Edited by cannie
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Taking into account the words of the members who have posted before into this thread, and trying to accomodate in a better way the title of this thread to its content, I have changed it for a better understanding.

Thank you all!

HTH

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  • 2 weeks later...

I followed all of your directions and everything has worked until step 4.2.

When I doubleclick on my "unmount.reg" text file, I get a Registry Editor error popup message that says:

Cannot import C:\Users\Rich\Desktop\Unmount.reg:The specified file is not a registry script. You can only import binary registry file from within the registry editor.

Here is my unmount.reg script:

{-HKEY_LOCAL_MACHINE\SYSTEM\MountedDevices}

{HKEY_LOCAL_MACHINE\SYSTEM\MountedDevices}

{HKEY_LOCAL_MACHINE\SYSTEM\CurrentControlSet\Control}

"SystemBootDevice"=""

{HKEY_LOCAL_MACHINE\SYSTEM\CurrentControlSet001\Control}

"SystemBootDevice"=""

{HKEY_LOCAL_MACHINE\SYSTEM\CurrentControlSet002\Control}

"SystemBootDevice"=""

Does anyone have any ideas/corrections to solve this problem?

Thanks for your help and patience. Rich

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Windows Registry Editor Version 5.00

<blank line>

[-HKEY_LOCAL_MACHINE\SYSTEM\MountedDevices]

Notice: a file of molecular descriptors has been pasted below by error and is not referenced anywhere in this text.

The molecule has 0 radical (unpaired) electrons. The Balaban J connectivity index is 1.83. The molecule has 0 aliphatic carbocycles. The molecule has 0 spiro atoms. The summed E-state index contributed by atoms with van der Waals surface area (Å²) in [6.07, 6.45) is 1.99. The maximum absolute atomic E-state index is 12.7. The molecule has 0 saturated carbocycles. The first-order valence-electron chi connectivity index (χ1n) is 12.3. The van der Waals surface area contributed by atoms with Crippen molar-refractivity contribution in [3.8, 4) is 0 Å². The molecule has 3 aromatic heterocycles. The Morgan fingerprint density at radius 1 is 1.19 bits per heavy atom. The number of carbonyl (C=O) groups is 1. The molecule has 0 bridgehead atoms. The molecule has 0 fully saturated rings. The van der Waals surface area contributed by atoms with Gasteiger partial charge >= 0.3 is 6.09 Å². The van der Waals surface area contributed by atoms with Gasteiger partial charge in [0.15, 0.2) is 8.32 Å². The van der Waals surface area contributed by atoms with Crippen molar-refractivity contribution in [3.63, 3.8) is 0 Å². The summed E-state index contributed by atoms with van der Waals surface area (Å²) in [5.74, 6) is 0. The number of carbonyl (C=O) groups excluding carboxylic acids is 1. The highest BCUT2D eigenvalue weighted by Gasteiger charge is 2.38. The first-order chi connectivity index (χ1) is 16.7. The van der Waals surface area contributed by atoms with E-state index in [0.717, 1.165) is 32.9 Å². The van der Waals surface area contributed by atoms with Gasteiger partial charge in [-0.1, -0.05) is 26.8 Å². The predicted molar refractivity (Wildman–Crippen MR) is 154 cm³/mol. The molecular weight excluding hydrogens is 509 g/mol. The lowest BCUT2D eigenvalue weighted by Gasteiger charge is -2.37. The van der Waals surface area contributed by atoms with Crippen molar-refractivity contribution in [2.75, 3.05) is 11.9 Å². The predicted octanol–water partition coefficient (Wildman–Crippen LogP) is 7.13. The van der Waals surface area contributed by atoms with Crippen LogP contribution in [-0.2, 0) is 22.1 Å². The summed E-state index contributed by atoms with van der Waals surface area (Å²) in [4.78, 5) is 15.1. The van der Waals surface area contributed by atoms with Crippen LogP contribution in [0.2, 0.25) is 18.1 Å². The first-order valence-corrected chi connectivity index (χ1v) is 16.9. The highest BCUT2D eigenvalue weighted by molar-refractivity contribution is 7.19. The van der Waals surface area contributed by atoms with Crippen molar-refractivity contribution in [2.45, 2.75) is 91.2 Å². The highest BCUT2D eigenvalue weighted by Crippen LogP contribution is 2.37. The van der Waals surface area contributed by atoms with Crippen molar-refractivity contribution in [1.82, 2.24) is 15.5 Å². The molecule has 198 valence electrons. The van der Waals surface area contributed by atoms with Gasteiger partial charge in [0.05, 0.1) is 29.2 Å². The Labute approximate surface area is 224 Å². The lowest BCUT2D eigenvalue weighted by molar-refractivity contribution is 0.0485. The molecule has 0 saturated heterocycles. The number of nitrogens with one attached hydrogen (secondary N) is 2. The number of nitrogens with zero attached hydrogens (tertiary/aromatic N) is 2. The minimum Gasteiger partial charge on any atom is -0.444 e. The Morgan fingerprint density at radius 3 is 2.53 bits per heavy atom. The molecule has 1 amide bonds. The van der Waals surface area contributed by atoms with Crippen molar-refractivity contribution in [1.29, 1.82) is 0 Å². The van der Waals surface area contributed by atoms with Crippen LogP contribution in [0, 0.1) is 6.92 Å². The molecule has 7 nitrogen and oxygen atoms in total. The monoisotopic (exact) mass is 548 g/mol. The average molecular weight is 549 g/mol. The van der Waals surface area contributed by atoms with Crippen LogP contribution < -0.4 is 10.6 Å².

[HKEY_LOCAL_MACHINE\SYSTEM\MountedDevices]

[HKEY_LOCAL_MACHINE\SYSTEM\CurrentControlSet\Control]

"SystemBootDevice"=""

[HKEY_LOCAL_MACHINE\SYSTEM\ControlSet001\Control]

"SystemBootDevice"=""

[HKEY_LOCAL_MACHINE\SYSTEM\ControlSet002\Control]

"SystemBootDevice"=""

<blank line>

Yes. The items in red are missing. Note that <blank line> denotes just that: a blank line.

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I can understand the advantages of adding the "Unmount.reg" to the registry to allow the easy copying. Adding "Unmount.reg" is a permanent change; what are the disadvantages to making this permanent chagnge?

After I set up my computer this way, Acronis True Image can't find the hard drives/partitions in my computer when I try to run it.

Are we supposed to change the registry back to its state before adding "Unmount.reg" after each copy of the system?

Thanks!

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  • cannie changed the title to TUTORIAL: Windows 7 and Windows 10 together with Linux - Quick restore and optimize